Close this search box.

The Great Social Experiment

flatwareBy Rabbi Yair Hoffman for the Five Towns Jewish Times

Tiffany’s sells one five piece silver set of English King flatware for $830. Imagine, for a moment, that you just needed to purchase the smaller fork. Try the following social experiment: Approach a yeshiva student or Bais Yaakov girl and ask them how he or she would name that smaller fork to the gentile saleswoman at Tiffany’s – without using the word, “smaller.”
A large percentage would respond, “the fish fork.” Some, however, would respond, “the salad fork.” The question can be characterized as a simple yardstick to determine how exposed our children are to the general culture around us.

For students reading this column who do not understand this last paragraph, Torah observant Jews only call it a fish fork because of the halachos found in Orech Chaim 173:2 and in Yore Deah 116:2.
The Gemorah in Psachim (76b) tells us that one must not eat fish together with meat because the odor is irritating and can cause disease. The Gemorah explains that the disease is “davar acher.” Rashi identifies it with a type of leprosy.

The Poskim state that this is true for both beef and fish (See Pischei Teshuvah 116:2).

The issue is not discussed in the Rambam, but is cited in Shulchan Aruch (Yoreh Deah 116:2). The reason of tzaraas is cited in Shulchan Aruch.


Current medical thought is that eating fish and meat together does not constitute a medical danger. The Gemorah, however, clearly saw it as a danger.


Fascinatingly enough, at times, the Shulchan Aruch will say when the teva has changed and that we no longer observe a particular halacha that is associated with a health concern. In Yoreh Deah 116 he writes that the prohibition of exposed liquids (where snakes may inject or spit poison) no longer applies where snakes do not access our homes. The Shulchan Aruch does not make an exception regarding meat and fish, but the Magain Avrohom (OC 173) actually does. The Yad Ephraim in YD (116), however, writes that the prohibition remains in effect even nowadays according to most Poskim.

The Ch’sam Sofer (YD # 101), who personally observes the halacha, offers two reasons why the Rambam did not list the halacha. Firstly, it could be that the Rambam held that the issue only referred to one specific type of fish. The other possibility he mentions is that perhaps the teva, nature, has changed and it is no longer medically accurate.

It is permitted, however, to cook fish in a meat pot (or vice versa) – even if it was used that day (Taz YD 95:3), as long as it is completely clean. If the food being cooked, however, has a davar charif – something sharp – then it should not be eaten (See Darchei Teshuvah 95:27).

If fish sauce fell into a meat dish, we do say that it is negated in a volume of sixty to one – even though there is a principle of Chamirah sakanasa m’isurah (See Nekudas HaKesef YD 116, Chochmas Adam 68:1). The Taz ( YD 116:2), however, disagrees with this view. Most Poskim follow the view that it is negated (batel).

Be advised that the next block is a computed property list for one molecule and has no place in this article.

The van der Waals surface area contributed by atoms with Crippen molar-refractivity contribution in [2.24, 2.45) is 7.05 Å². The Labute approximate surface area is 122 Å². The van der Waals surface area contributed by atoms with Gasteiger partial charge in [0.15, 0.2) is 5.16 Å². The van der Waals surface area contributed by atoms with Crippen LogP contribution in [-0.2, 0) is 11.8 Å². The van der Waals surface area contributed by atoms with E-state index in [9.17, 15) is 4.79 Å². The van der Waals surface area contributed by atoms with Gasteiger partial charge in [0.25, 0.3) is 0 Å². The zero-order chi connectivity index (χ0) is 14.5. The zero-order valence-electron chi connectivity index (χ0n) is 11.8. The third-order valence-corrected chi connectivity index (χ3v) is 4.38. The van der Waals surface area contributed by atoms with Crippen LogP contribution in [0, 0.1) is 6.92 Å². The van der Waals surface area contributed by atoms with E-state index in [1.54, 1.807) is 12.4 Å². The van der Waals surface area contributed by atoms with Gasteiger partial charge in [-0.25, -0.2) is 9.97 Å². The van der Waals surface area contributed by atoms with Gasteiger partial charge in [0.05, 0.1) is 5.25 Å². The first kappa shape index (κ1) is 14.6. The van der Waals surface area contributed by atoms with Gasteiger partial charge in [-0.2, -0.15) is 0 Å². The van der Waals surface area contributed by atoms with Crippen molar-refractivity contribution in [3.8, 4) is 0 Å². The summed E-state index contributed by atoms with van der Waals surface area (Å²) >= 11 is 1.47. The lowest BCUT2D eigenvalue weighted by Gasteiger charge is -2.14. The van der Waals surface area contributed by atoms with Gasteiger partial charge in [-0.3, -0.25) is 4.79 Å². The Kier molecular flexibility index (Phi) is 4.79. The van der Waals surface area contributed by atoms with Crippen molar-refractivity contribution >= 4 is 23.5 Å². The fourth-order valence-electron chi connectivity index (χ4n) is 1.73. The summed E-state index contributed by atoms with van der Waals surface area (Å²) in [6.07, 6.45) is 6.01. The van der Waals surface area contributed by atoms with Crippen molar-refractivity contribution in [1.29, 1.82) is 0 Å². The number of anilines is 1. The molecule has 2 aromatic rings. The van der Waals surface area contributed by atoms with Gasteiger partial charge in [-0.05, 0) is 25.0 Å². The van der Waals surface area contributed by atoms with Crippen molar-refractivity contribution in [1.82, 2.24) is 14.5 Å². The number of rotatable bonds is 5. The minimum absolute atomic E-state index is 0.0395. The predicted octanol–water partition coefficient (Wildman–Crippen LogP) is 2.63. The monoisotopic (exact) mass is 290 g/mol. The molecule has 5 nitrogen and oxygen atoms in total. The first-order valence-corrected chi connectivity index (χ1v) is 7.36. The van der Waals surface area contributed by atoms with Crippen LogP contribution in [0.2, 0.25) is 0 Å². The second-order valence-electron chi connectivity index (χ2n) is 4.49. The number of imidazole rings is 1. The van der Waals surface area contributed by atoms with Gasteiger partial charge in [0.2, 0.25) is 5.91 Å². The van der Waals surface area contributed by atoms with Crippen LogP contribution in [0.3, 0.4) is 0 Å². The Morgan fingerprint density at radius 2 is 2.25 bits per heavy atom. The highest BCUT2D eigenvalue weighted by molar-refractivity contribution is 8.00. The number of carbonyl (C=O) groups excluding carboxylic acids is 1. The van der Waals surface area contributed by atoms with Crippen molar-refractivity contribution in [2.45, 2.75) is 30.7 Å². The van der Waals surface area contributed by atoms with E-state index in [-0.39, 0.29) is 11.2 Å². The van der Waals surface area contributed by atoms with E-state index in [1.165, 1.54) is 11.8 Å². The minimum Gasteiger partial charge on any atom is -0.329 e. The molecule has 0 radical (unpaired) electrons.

The Ayurveda is a system of medicine that existed in ancient India. While nowadays much of it is considered as a type of pseudo-science, this was not always the case. In ancient India, the practitioners of Ayurveda were able to cure deviated septums with rhinoplasty, they were able to suture wounds without significant infection, surgically remove kidney stones and gallstones. In the two thousand years since, however, three things have happened:
1] western medicine has eclipsed Ayurvedan medicine, 2] Ayurvedan medical insight has devolved and declined and 3] the world of microbes have changed.

It is this author’s belief that Chazal were aware of much of Indian culture as well as much of ancient Ayurvedan thought. We find many incidents or stories in the Midrashim and in Gemorahs that also appear in ancient Indian sources including both the Jakata and the MahaBharata (see, for example, Esther Rabbah 3:2 and l’havdil Jakata 30; Taanis 20b and lhavdil Mahabharata 12: 4198).

In short, Chazal were familiar with many cultural references that were extant in India.

The medical knowledge extant and practiced by the Ayurvedan associated the mixing of different protein types together with grave danger – including fish and meat and different types of meats as well. And while nowadays, virtually all medical opinions discount any danger associated with such mixtures, it is possible that this was not always the case.


It is perhaps not so well-known, but the Shulchan Aruch (Yore Deah 87) writes that one should avoid eating fish with milk because of the danger involved.

This is not on account of halacha, because the Mishna in Chullin (103b) clearly states that all meats are forbidden to be cooked with milk, aside from the meat of fish and kosher grasshoppers.”

But some of the commentators believe that this is a typographical error. The Shach writes that it is actually a typographical error. He cites as a proof to this position that in the reference that Rav Karo cites he refers to the prohibition of meat and fish. The Levush repeats the wording of Rav Karo, however. The Rama in his Darkei Moshe writes that he has not seen people being careful about this. The indication is that he is not understanding it as a typographical error.

The Chida backs up the Shach’s position that it is an error.

The Lubavitch community is also stringent and does not allow fish and cheese to be consumed together. Rav Ovadia Yoseph zt”l writes that the Sephardic custom is to prohibit eating fish with milk.

The author can be reached at [email protected].

Leave a Reply

Popular Posts